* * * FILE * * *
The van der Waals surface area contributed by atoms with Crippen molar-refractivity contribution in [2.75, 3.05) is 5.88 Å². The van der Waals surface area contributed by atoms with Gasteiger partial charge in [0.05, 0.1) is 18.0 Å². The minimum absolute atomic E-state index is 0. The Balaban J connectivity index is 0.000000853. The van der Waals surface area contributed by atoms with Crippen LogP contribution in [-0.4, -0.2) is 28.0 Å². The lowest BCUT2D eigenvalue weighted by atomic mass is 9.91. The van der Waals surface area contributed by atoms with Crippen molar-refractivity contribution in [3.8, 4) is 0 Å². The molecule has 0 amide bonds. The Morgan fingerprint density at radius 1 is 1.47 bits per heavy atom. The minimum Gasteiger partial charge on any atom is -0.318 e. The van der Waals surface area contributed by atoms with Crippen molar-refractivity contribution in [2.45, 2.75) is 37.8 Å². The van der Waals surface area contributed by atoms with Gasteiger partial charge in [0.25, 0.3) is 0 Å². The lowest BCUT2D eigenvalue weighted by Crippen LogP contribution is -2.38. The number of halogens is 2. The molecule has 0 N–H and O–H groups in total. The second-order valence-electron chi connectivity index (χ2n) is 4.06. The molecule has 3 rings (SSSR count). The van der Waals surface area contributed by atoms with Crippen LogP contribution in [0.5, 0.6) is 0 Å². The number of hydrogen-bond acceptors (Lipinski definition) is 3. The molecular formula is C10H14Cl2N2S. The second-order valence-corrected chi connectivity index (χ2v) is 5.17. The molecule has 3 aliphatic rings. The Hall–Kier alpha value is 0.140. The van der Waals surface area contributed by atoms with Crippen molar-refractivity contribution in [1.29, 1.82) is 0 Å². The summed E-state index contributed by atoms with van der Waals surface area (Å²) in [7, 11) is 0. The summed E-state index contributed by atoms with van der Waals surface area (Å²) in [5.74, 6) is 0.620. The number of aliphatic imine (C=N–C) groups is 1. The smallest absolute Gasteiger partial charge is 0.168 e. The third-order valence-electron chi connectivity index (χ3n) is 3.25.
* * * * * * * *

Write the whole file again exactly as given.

The van der Waals surface area contributed by atoms with Crippen molar-refractivity contribution in [2.75, 3.05) is 5.88 Å². The van der Waals surface area contributed by atoms with Gasteiger partial charge in [0.05, 0.1) is 18.0 Å². The minimum absolute atomic E-state index is 0. The Balaban J connectivity index is 0.000000853. The van der Waals surface area contributed by atoms with Crippen LogP contribution in [-0.4, -0.2) is 28.0 Å². The lowest BCUT2D eigenvalue weighted by atomic mass is 9.91. The van der Waals surface area contributed by atoms with Crippen molar-refractivity contribution in [3.8, 4) is 0 Å². The molecule has 0 amide bonds. The Morgan fingerprint density at radius 1 is 1.47 bits per heavy atom. The minimum Gasteiger partial charge on any atom is -0.318 e. The van der Waals surface area contributed by atoms with Crippen molar-refractivity contribution in [2.45, 2.75) is 37.8 Å². The van der Waals surface area contributed by atoms with Gasteiger partial charge in [0.25, 0.3) is 0 Å². The lowest BCUT2D eigenvalue weighted by Crippen LogP contribution is -2.38. The number of halogens is 2. The molecule has 0 N–H and O–H groups in total. The second-order valence-electron chi connectivity index (χ2n) is 4.06. The molecule has 3 rings (SSSR count). The van der Waals surface area contributed by atoms with Crippen LogP contribution in [0.5, 0.6) is 0 Å². The number of hydrogen-bond acceptors (Lipinski definition) is 3. The molecular formula is C10H14Cl2N2S. The second-order valence-corrected chi connectivity index (χ2v) is 5.17. The molecule has 3 aliphatic rings. The Hall–Kier alpha value is 0.140. The van der Waals surface area contributed by atoms with Crippen molar-refractivity contribution in [1.29, 1.82) is 0 Å². The summed E-state index contributed by atoms with van der Waals surface area (Å²) in [7, 11) is 0. The summed E-state index contributed by atoms with van der Waals surface area (Å²) in [5.74, 6) is 0.620. The number of aliphatic imine (C=N–C) groups is 1. The smallest absolute Gasteiger partial charge is 0.168 e. The third-order valence-electron chi connectivity index (χ3n) is 3.25.